Nancy Ajram Headed to UAE, Reveals She’s Probably a Nerd

Nancy Ajram in her natural habitat. (Instagram / nancyajram)

Nancy Ajram in her natural habitat. (Instagram / nancyajram)

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She may be a multi-million copy bestselling artist, but Nancy Ajram is still trying to be cool.

The insanely popular Lebanese singer will be taking the stage at Abu Dhabi, performing hits from her seven (indistinguishable) albums this December 2nd. The doors open at 8 p.m.; the show is scheduled to start at 9 p.m. Tickets, available online, start at AED 250 (approx. $68.06) and go up to AED 1450 (approx. $395).

This news follows the announcement that Ajram will appear as a fourth Powerpuff Girl for a special miniseries, playing the role of Bliss, the girls’ long-lost teenage sister.

Ajram said that the experience allowed her to “re-live some of my happy childhood memories in the process. I felt that I was very much in the heart of the action, helping The Powerpuff Girls save the world.”

The Powerpuff Girls debuted in 1998, when Ajram was fifteen. If Ajram is alluding to having watched the show growing-up—a show aimed at children—then hah, loser.

Or maybe those of us judging others for watching cartoons are the real losers. Who knows.

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The Insult is Essential—a Triumph of Lebanese Cinema

Lebanese movie The Insult is a great film. (File photo)

Lebanese movie The Insult is a great film. (File photo)

One of the most controversial films at El Gouna Film Festival, the Lebanese filmmaker Ziad Doueiri’s The Insult nonetheless received El Gouna’s Silver Star and the Volpi Cup Award; it had been nominated for the Golden Lion at Venice after an international premiere at Toronto.

Doueiri, born in 1963, is best-known for his award-winning West Beirut (1998), which won numerous prizes including the François Chalais Award at Cannes, the Best First Film Award at Carthage and the FIPRESCI Award at Toronto. Having left Lebanon at the age of 18 to study in the US, where he became known as Quentin Tarantino’s camera assistant on Reservoir Dogs (1992), Pulp Fiction (1994), From Dusk Till Dawn (1996) and Jackie Brown (1997), Doueiri is now based in France. His last film, The Attack (2012), was partly filmed in Tel Aviv, something that brought him under in the Arab world — though it won the Golden Star at the Marrakech Film Festival and the Cineuropa Award at the Istanbul Film Festival.

With a disclaimer declaring that it does not reflect any official views or policies of Lebanon, The Insult delves into recent and ongoing Lebanese history through an incident involving two neighbours: a Palestinian construction worker named Yasser (Kamel Al-Basha) and a local car mechanic and repairs garage owner, Toni (Adel Karam). Toni lives with his wife Sherine (Rita Hayek) and they are expecting a baby girl, while Yasser — being a refugee — is technically an illegal resident. The story begins when Yasser approaches Toni regarding Toni’s leaking drainpipe, and Toni promptly slams the door in his face. When Yasser fixes it himself to prevent the leaking, Toni makes a point of smashing it. A verbal fight follows, Yasser insults Toni and refuses to apologise.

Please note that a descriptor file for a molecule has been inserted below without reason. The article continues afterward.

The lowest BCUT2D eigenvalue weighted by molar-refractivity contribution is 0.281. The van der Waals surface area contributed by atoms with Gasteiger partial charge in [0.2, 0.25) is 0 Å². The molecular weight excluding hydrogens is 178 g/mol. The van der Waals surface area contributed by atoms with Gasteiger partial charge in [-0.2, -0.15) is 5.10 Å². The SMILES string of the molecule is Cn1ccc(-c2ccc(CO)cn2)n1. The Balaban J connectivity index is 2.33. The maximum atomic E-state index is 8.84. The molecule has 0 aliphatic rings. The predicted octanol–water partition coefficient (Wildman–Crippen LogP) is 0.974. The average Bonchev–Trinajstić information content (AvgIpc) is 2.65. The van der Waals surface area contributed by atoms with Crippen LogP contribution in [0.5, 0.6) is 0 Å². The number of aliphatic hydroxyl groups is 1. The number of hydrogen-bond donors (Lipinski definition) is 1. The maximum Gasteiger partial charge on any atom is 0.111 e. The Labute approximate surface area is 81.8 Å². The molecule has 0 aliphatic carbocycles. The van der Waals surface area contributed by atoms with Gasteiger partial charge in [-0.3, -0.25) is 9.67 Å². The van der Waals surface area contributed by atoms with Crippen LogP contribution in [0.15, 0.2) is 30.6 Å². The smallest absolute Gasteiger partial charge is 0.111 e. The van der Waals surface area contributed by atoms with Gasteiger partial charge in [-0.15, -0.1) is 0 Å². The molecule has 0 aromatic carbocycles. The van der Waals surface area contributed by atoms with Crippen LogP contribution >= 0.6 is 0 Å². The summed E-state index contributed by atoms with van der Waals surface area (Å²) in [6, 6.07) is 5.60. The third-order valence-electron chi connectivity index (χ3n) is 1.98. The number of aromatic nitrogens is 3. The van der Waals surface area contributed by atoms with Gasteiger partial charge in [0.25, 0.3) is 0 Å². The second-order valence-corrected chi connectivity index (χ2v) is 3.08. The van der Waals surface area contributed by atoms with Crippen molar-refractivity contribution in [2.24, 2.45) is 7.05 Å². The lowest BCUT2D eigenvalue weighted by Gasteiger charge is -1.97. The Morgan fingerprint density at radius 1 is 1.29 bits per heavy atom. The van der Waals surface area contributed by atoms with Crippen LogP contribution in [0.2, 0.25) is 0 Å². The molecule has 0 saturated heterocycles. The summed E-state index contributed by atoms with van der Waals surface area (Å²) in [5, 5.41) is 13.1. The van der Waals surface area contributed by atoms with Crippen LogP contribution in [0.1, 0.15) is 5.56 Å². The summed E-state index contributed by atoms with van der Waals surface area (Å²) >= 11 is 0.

While working at his garage Toni listens to speeches by Bachir Gemayel, the anti-Palestinian Phalange leader assassinated in 1982. Yasser’s boss, on the other hand, persuades him to supply the required apology to avoid trouble. While trying to do so, Yasser reflexively punches Toni and breaks his ribs when Toni says he wished Sharon had wiped them all out. Toni takes the issue to court, turning it into a national issue of urgent public import, with lawyers volunteering to defend one or the other of the two men. In its second half the film becomes a courtroom drama: Toni is represented by an elderly lawyer named Wajdi (Camille Salameh), and Yasser by an enthusiastic young woman lawyer named Nadine (Diamand Bou Abboud); while they make their theatrical defences it turns out they are father and daughter, an unnecessary cliched nod to the younger generation.

As the courtroom drama progresses with Wajdi being callous and Nadine emotional, the viewer is drawn deeper into Lebanese politics and the Civil War, scenes of which begin to intrude on the court scenes. By the third sequence, the story has gone past the two men. Both are now racked by guilt, feeling that their story has gone too far, reopening old wounds and enabling the lawyers to further their own careers at the expense of people’s pain.

Though too long, the film benefits from a coherent script by Doueiri with Jouelle Touma as well as excellent cinematography by Tommaso Fiorilli. While the trial progresses, a tension similar to that of Sidney Lumet’s 12 Angry Men (1957), starring and co-produced by Henry Fonda — in which a jury of 12 debates the fate of a young man charged with murdering his father — begins to make itself felt. Here too the claustrophobia is compelling, and a simple, classic premise develops into the story of a nation, much as an argument between a father and his daughter in a confined space reflects an entire civil war.

With a whole family of lawyers, Doueiri says if he hadn’t been a filmmaker he would’ve been a lawyer — a feeling he indulged to the utmost in this film, making his mother the film’s legal advisor too. Doueiri wants to take a break from filmmaking, he said at El Gouna, though he wants his next film to be so apolitical, as he put it, it will be about a man on Venus and another on Mars.

Reviewed by Soha Hesham